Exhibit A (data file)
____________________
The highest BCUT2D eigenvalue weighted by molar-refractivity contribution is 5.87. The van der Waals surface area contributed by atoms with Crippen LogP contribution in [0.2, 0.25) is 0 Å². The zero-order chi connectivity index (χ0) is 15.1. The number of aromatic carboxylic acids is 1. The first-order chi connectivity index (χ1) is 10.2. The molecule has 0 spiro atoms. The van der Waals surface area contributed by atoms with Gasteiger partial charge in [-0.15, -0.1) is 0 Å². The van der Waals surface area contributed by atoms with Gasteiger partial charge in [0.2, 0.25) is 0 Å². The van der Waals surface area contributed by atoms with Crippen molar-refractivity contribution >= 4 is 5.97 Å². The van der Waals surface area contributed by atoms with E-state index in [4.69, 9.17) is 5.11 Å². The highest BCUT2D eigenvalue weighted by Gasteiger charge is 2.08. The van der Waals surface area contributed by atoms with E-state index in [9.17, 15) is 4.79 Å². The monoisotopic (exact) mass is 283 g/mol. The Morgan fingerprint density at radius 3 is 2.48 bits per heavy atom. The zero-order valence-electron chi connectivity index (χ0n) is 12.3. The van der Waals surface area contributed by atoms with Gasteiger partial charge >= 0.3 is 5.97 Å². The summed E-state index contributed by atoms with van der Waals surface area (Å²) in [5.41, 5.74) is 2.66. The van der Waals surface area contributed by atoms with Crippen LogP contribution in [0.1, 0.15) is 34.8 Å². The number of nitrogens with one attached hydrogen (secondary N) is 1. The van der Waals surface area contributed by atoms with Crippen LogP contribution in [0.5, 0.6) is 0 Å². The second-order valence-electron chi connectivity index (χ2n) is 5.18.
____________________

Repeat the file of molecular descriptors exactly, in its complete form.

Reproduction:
The highest BCUT2D eigenvalue weighted by molar-refractivity contribution is 5.87. The van der Waals surface area contributed by atoms with Crippen LogP contribution in [0.2, 0.25) is 0 Å². The zero-order chi connectivity index (χ0) is 15.1. The number of aromatic carboxylic acids is 1. The first-order chi connectivity index (χ1) is 10.2. The molecule has 0 spiro atoms. The van der Waals surface area contributed by atoms with Gasteiger partial charge in [-0.15, -0.1) is 0 Å². The van der Waals surface area contributed by atoms with Gasteiger partial charge in [0.2, 0.25) is 0 Å². The van der Waals surface area contributed by atoms with Crippen molar-refractivity contribution >= 4 is 5.97 Å². The van der Waals surface area contributed by atoms with E-state index in [4.69, 9.17) is 5.11 Å². The highest BCUT2D eigenvalue weighted by Gasteiger charge is 2.08. The van der Waals surface area contributed by atoms with E-state index in [9.17, 15) is 4.79 Å². The monoisotopic (exact) mass is 283 g/mol. The Morgan fingerprint density at radius 3 is 2.48 bits per heavy atom. The zero-order valence-electron chi connectivity index (χ0n) is 12.3. The van der Waals surface area contributed by atoms with Gasteiger partial charge >= 0.3 is 5.97 Å². The summed E-state index contributed by atoms with van der Waals surface area (Å²) in [5.41, 5.74) is 2.66. The van der Waals surface area contributed by atoms with Crippen LogP contribution in [0.1, 0.15) is 34.8 Å². The number of nitrogens with one attached hydrogen (secondary N) is 1. The van der Waals surface area contributed by atoms with Crippen LogP contribution in [0.5, 0.6) is 0 Å². The second-order valence-electron chi connectivity index (χ2n) is 5.18.